This above described arrangement structure of the oil tank, transmission and auxiliary devices can also be used in engines other than engines for use with an ATV, and with engines which do not have an output shaft. When no output shaft is employed, the space of the output shaft may be assigned to the oil tank. As a result, an overall height of the right side may be reduced lower than the crank shaft, and it is possible to further slope the cylinder block to the right side using that empty space. As a result, it is possible to provide an engine having a low center of gravity with a reduced overall height. Also, it is possible to vertically divide connecting sections of the piping for the oil pump 62 and the oil tank 51, so that the scavenge pump 64 and the upper part of the oil tank 51 are connected, and the feed pump 63 and the lower part of the oil tank 51 are connected.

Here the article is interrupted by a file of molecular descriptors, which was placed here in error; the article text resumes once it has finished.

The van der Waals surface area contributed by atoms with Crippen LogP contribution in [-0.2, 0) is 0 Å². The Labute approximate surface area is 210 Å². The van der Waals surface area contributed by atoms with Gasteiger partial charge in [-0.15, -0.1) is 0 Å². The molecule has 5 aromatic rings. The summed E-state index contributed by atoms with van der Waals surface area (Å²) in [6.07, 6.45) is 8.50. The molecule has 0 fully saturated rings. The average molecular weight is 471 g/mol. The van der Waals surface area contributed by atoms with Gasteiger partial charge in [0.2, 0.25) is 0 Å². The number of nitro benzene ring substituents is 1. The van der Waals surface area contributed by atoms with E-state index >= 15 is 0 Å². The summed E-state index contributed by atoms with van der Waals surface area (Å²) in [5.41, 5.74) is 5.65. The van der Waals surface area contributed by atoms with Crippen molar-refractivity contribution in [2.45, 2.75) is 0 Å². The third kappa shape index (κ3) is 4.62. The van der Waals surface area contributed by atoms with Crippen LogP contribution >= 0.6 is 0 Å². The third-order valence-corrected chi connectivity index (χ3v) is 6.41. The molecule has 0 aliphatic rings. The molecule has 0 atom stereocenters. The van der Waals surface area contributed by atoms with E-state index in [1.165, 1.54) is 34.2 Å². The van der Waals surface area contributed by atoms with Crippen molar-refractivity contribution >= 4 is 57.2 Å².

According to the present invention, a lubrication system for an internal combustion engine includes a lubrication device, comprising the feed pump for supplying lubricating oil inside the oil tank to respective lubrication systems of the internal combustion engine, and the scavenge pump for returning lubricating oil that has accumulated in the crankcase bottom of the internal combustion engine to the oil tank. The oil pump is arranged on one side of the crankcase and the oil tank is arranged on the other side of the crankcase. Discharged oil from the scavenge pump is sent to an oil cooler. Returning oil from the oil cooler is returned to the oil tank. Oil in the oil tank is supplied by the feed pump to parts of the engine.

By arranging the oil tank on one of either the left or right sides of the crankcase and the oil pump on the other side, it is possible to connect oil hoses having a minimum length from the oil tank and the oil pump, respectively, to an oil cooler. There is no need for the piping to intersect, be gathered together at one side, or to be curved over a cylinder. Further, it is possible to adjustably shorten the oil hoses. As a result, it is possible to reduce the weight and costs of the engine. Moreover, the assembly and maintenance are simplified.